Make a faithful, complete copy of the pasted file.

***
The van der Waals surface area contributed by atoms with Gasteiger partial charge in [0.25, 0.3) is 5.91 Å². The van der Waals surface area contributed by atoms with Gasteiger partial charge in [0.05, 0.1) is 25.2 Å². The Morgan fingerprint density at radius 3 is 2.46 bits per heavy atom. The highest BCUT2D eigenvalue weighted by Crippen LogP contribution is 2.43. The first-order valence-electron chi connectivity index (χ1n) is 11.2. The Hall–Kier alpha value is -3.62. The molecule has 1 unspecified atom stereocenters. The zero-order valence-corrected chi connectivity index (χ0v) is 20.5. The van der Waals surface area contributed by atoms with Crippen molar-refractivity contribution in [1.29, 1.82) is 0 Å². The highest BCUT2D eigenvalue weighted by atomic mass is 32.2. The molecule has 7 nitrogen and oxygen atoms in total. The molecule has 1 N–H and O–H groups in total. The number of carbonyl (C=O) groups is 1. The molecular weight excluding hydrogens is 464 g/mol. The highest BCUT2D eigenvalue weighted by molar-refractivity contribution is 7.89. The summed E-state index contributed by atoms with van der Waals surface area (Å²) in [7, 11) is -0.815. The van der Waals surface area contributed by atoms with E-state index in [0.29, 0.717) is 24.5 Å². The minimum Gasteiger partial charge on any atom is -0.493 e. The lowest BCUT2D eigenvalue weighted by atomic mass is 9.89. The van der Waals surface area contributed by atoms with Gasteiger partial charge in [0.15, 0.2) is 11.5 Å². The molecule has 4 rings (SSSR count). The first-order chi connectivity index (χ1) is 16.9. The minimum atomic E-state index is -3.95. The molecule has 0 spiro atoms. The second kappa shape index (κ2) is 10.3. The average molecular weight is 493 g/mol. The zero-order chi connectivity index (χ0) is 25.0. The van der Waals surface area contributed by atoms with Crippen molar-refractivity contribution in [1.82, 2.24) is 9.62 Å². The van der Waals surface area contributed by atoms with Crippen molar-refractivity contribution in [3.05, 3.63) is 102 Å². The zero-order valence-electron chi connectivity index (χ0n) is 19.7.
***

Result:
The van der Waals surface area contributed by atoms with Gasteiger partial charge in [0.25, 0.3) is 5.91 Å². The van der Waals surface area contributed by atoms with Gasteiger partial charge in [0.05, 0.1) is 25.2 Å². The Morgan fingerprint density at radius 3 is 2.46 bits per heavy atom. The highest BCUT2D eigenvalue weighted by Crippen LogP contribution is 2.43. The first-order valence-electron chi connectivity index (χ1n) is 11.2. The Hall–Kier alpha value is -3.62. The molecule has 1 unspecified atom stereocenters. The zero-order valence-corrected chi connectivity index (χ0v) is 20.5. The van der Waals surface area contributed by atoms with Crippen molar-refractivity contribution in [1.29, 1.82) is 0 Å². The highest BCUT2D eigenvalue weighted by atomic mass is 32.2. The molecule has 7 nitrogen and oxygen atoms in total. The molecule has 1 N–H and O–H groups in total. The number of carbonyl (C=O) groups is 1. The molecular weight excluding hydrogens is 464 g/mol. The highest BCUT2D eigenvalue weighted by molar-refractivity contribution is 7.89. The summed E-state index contributed by atoms with van der Waals surface area (Å²) in [7, 11) is -0.815. The van der Waals surface area contributed by atoms with E-state index in [0.29, 0.717) is 24.5 Å². The minimum Gasteiger partial charge on any atom is -0.493 e. The lowest BCUT2D eigenvalue weighted by atomic mass is 9.89. The van der Waals surface area contributed by atoms with Gasteiger partial charge in [0.15, 0.2) is 11.5 Å². The molecule has 4 rings (SSSR count). The first-order chi connectivity index (χ1) is 16.9. The minimum atomic E-state index is -3.95. The molecule has 0 spiro atoms. The second kappa shape index (κ2) is 10.3. The average molecular weight is 493 g/mol. The zero-order chi connectivity index (χ0) is 25.0. The van der Waals surface area contributed by atoms with Crippen molar-refractivity contribution in [1.82, 2.24) is 9.62 Å². The van der Waals surface area contributed by atoms with Crippen molar-refractivity contribution in [3.05, 3.63) is 102 Å². The zero-order valence-electron chi connectivity index (χ0n) is 19.7.